In reality however, the new money leads to an exchange of nothing for something. It leads to the enrichment of the earlier receivers and to the impoverishment of the late or nonreceivers of the new money. Money and credit out of thin air leads to a redistribution of real wealth.
(N.B.: The last two quotes come from people identified as "Austrian economists." While this school has lots of problems, it described what happened in the last 5 years or so extremely well).
Begging your pardon, let me quote from myself a year ago when I wrote that Why the Wall Street Bailout will Harm average Americans -- even if it works!:
The gifting of Wall Street and its counterparties directly with $Trillions creates the exact same first/early receiver vs. late/non-receiver problem as with the gifting of fog-the-mirror credit to purchase houses: this is real money, and it is going into concentrated hands. Those parties can -- indeed are intended to -- use that cash in an effort to prop up the value of assets they hold. That money will only slowly spread into the general economy (remember how we were told in September  that we needed to rescue Wall Street so that they would continue to lend to Main Street businesses?), by way of certain business, and lastly of all, if at all, to the average American household -- who will be faced with even more inflated values for assets compared with their households' purchasing power.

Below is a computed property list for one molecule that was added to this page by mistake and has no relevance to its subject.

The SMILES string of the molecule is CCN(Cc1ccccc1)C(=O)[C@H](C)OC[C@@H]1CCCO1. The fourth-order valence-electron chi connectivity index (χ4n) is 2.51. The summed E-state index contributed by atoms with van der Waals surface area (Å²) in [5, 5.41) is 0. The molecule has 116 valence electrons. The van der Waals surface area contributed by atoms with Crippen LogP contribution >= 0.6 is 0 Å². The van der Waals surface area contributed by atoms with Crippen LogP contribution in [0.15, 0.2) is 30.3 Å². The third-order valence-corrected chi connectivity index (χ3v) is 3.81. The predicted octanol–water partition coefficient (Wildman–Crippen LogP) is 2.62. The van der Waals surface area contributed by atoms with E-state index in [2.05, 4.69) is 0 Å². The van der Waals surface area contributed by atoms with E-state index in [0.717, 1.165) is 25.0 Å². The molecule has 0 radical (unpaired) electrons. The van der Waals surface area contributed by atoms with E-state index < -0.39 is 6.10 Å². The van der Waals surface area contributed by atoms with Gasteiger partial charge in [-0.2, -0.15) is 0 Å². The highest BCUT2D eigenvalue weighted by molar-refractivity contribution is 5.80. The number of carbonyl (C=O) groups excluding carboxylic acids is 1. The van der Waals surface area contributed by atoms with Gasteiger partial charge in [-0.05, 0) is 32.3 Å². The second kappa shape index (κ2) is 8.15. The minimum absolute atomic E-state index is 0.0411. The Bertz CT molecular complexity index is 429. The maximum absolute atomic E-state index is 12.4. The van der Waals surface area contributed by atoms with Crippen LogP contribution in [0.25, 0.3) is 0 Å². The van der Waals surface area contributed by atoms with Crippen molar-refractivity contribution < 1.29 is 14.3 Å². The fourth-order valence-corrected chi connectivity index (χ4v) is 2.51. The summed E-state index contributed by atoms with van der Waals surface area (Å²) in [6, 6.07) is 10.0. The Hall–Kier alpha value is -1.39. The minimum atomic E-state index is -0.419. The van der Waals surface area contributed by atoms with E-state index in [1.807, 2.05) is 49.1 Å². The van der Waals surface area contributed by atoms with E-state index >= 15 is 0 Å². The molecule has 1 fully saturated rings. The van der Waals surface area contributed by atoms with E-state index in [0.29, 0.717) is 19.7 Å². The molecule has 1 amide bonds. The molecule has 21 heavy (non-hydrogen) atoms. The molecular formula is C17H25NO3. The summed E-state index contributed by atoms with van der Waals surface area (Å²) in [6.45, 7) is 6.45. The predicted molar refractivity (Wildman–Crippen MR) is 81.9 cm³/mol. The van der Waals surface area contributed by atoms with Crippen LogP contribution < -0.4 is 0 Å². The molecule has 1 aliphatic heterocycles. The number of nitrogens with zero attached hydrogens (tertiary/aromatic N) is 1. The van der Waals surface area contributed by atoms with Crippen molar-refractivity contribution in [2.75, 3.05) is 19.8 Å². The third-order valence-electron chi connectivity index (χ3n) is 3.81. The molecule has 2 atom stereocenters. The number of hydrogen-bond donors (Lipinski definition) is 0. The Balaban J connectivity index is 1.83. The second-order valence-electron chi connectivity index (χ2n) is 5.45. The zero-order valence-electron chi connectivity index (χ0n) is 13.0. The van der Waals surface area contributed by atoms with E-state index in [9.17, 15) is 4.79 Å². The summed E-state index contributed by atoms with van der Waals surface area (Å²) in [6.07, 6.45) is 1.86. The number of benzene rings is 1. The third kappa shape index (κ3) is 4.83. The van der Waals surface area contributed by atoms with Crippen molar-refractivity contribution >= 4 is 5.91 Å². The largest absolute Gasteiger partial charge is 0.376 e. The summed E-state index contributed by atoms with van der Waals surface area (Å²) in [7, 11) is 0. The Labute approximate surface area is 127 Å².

In summary and conclusion, even if the various Wall Street bailouts succeed, they will continue and amplify the trend that has been in place for 30 years: creating yet a wider gulf between the wealthy and the financially connected, and the average American and his/her family, rewarding the former while punishing the latter, who already during this last business cycle, for the first time since the Great Depression, saw their real wealth and income decline.
This increasing gulf between the Ultra-Haves and Everybody Else is bad social policy. And it is the premier reason why Democrats, despite passing the $800 Billion stimulus package in 2009 and HCR this spring are in trouble. The Gilded Recovery is, as I wrote a month ago, also a "Bifurcated Recovery" where GDP, Industrial Production, Manufacturing and Exports are on having V-shaped increases, while job creation has only just started and looks like it will take years to recover. And there's more: As James Suroweicki (h/t Chris Bowers at Open Left) points out in a New Yorker article, while depending on how you count, only 10% or 17% of Americans are unemployed, the other 83% to 90% do have jobs. Thus more than just employment or unemployment, it is real income that matters to Amercians because all wage and salary earners feel the direct effects of the growth - or not - of real income. According to Surowiecki, the statistic most predictive of electoral outcomes isn't employment or unemployment, but real income. And real income is bouncing along the bottom, having turned up just barely from its absolute bottom last year:
Beyond partisan politics, a society whose Gini coefficient of wealth is high and rising is not a society on a good or healthy path.